Living Barbie Doll Valeria Lukyanova Proves That It’s Good to Have Goals(?)
Have you done what you wanted to with your life? Fulfilled those childhood goals?
Was it a good choice?
Maybe not so much in the case of Ukrainian model Valeria Lukyanova, better known as “the living Barbie Doll,” but who are we to judge? She appears to have actually achieved her life-long dream of, well, turning herself into a silent plastic doll of almost impossible proportions.
It’s hard to get good information about the transubstantiated model in English. Most sites pick her up either as a news-of-the-weird style filler or as a source of body-image outrage. So it’s hard to say where the Barbie obsession came from or why she decided to pursue it this far. The internet being the internet, there’s much more speculation on whether plastic surgery was involved, and if so whether it was just a boob job or if the waist was somehow altered as well.
For my part, I’d love to know when she started trying for the Barbie look, and whether it was a gradual process — general beauty regimen slowly ramped up until one day she thinks Oh my God I look like Barbie — or if the goal from Day 1 was total dollification.
As far as judgements on the health of it all go I’m inclined to put her in the same category as any other obsessive; if this freaks you out more than raw-dieting ultramarathoners or guys who memorize gun catalogs you’re dwelling on the wrong problems.
Maybe someone who can read Russian can check out this website featuring her and tell me what she’s blogging about (beware, though, there’s a video rolling at the top with weird music that you’ll probably want to pause).
Interestingly, Valeria Lukyanova is not alone; there are apparently other Barbie-girls out there. British living Barbie Sarah Burge has the twin distinctions of being the oldest one I could find and the one who’s spent the most on surgery (at least that anyone can prove) — about 540,000 pounds sterling, or roughly a whole lot of American dollars too.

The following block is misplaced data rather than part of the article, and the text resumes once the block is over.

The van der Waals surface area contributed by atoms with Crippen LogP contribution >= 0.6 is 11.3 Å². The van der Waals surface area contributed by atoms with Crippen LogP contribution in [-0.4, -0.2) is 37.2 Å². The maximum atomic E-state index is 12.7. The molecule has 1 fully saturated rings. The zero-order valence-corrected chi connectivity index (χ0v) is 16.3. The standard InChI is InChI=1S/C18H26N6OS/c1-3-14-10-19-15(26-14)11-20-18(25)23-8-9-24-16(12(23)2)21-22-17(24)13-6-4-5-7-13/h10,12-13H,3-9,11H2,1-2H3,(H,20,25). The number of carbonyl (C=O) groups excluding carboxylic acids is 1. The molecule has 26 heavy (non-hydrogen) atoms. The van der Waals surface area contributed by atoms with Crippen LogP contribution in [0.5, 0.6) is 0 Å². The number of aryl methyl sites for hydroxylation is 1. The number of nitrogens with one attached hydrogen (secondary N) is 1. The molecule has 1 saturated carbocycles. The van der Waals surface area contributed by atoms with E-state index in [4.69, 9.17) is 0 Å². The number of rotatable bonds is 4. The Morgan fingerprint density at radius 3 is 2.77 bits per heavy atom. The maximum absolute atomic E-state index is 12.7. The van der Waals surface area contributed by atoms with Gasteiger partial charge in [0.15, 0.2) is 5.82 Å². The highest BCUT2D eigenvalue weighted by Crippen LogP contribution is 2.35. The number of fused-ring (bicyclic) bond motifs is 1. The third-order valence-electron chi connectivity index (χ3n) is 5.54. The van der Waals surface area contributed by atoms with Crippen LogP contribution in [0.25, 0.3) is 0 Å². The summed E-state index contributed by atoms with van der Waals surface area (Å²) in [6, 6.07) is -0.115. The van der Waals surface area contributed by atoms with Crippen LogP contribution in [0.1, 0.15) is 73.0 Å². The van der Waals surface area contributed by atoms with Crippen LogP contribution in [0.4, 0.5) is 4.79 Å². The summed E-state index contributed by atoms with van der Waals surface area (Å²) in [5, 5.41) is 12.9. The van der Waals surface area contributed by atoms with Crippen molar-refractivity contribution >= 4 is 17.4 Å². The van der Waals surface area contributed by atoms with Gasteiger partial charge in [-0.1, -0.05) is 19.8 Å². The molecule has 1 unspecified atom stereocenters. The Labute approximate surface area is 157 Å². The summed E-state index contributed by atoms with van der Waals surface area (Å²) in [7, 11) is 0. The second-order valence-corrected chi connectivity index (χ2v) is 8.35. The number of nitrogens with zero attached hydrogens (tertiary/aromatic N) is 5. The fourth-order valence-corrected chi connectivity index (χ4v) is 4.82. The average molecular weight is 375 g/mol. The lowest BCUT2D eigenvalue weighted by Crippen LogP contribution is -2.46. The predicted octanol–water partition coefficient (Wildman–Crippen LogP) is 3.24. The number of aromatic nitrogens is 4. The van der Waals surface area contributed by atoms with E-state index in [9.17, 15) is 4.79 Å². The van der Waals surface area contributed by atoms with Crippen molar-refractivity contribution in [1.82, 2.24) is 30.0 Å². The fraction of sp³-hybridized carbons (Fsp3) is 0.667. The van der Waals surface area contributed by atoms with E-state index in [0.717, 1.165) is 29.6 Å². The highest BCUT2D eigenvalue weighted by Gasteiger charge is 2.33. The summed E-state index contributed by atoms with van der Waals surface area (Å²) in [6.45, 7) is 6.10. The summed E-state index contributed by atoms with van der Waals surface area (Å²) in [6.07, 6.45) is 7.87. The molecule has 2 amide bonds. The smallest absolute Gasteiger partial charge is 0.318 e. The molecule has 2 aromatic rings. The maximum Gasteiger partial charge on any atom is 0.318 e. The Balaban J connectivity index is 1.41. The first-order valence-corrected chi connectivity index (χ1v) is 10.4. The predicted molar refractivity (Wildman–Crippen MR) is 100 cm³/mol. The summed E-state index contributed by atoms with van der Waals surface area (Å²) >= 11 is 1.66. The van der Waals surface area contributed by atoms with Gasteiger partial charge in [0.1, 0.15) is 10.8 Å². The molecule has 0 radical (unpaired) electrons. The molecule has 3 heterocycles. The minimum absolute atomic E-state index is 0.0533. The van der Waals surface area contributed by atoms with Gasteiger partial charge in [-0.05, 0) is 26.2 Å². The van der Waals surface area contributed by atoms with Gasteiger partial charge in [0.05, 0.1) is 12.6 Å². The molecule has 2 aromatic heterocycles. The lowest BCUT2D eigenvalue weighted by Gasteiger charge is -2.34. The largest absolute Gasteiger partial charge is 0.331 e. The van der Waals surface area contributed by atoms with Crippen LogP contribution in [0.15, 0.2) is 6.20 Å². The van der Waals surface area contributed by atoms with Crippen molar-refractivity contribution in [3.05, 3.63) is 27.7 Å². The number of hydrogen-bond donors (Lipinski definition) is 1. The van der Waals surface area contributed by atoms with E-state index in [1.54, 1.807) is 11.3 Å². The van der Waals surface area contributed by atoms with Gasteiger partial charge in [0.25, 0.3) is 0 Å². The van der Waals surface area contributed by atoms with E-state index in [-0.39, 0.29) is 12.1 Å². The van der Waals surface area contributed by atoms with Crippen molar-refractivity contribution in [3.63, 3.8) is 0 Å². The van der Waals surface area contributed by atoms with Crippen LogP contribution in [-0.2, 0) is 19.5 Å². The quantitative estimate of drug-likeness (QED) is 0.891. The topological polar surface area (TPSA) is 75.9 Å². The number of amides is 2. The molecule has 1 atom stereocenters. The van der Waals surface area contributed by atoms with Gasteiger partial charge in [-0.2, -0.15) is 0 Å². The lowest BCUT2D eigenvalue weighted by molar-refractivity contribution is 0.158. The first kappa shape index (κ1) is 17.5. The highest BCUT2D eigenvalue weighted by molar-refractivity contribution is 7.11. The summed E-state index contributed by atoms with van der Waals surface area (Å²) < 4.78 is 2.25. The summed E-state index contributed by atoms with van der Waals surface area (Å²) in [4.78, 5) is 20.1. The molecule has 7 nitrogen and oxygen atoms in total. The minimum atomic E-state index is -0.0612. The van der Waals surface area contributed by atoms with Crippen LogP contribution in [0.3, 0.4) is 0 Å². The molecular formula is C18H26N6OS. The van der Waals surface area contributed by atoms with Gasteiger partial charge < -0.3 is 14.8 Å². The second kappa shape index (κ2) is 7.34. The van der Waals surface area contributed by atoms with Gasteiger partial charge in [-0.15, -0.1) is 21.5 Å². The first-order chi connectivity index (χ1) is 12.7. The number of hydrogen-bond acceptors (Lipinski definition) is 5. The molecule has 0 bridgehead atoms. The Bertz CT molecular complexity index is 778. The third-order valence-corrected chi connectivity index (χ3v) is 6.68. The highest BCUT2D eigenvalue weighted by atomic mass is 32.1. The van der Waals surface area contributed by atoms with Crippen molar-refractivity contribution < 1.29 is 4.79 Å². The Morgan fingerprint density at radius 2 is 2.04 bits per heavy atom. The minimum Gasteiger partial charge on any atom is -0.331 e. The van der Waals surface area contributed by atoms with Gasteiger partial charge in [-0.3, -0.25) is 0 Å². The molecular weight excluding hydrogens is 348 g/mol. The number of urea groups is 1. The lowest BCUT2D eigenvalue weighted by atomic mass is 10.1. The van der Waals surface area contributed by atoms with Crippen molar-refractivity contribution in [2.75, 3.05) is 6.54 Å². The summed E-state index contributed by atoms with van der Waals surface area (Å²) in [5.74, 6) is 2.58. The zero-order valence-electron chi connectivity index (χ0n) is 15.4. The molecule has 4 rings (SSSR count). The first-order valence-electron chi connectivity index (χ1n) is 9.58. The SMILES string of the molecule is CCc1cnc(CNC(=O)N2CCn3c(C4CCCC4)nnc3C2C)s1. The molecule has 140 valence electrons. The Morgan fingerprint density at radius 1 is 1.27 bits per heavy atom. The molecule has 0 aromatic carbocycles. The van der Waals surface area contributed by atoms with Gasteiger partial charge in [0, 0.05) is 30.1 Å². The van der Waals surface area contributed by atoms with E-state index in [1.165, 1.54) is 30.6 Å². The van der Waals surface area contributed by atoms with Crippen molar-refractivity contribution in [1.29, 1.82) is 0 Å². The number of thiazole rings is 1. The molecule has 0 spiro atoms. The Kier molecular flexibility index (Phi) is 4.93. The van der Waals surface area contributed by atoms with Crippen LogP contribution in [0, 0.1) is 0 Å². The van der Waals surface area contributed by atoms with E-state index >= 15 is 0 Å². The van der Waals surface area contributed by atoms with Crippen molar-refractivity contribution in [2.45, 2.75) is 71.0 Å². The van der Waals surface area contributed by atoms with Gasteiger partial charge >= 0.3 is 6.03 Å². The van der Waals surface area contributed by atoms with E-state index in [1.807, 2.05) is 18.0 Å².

I hate to be cruel, but I’m not sure she’s as good at it as the others. The face doesn’t have the same blank, plastic-like affect that Valeria Lukyanova manages. Given that it’s mostly made of plastic, that seems like an almost tragic way to fall short.
She does give us a little more insight into her thoughts, though, including a recent appearance on Anderson Cooper’s show where he threw her off, saying “you’re dreadful” in response to her statements about giving her 7 year-old daughter “vouchers” promising to pay for her plastic surgery when she turns 18.
For Ms. Burge this is at least in large part a way to make money doing something she enjoys; she makes paid appearances as a living doll (presumably not actually using the word “Barbie” in the marketing, since this is definitely not a Mattel-approved promotion).
And then there’s Dakota Rose, a.k.a. KotaKoti. There’s a KotaKoti blog, which endears her to me for obvious reasons, although it’s mostly a picture feed. Still, she gives a few vital statistics in the FAQ section, and of all the living Barbies she seems most interested in cultivating and interacting with an online fanbase. Then again, she lives in Japan, so a bit of an internet obsession is sort of a given.
She’s also 16 (according to her website), which makes some of the more suggestive poses a bit uncomfortable but certainly gives her an edge in the “smooth, plastic-like skin” part of the look.
So color me impressed. I initially stumbled across Valeria Lukyanova while reading about something totally unrelated, and I’d been meaning to do a post about her for a long time, but finding out about her…competitors?…in the process of writing this has certainly been an education.
An education in letting those childhood fantasies, go, mainly, but like I said. Who are we to judge? We probably never made this good on our unrealistic, toy-driven expectations.
It’s good to have goals. I guess.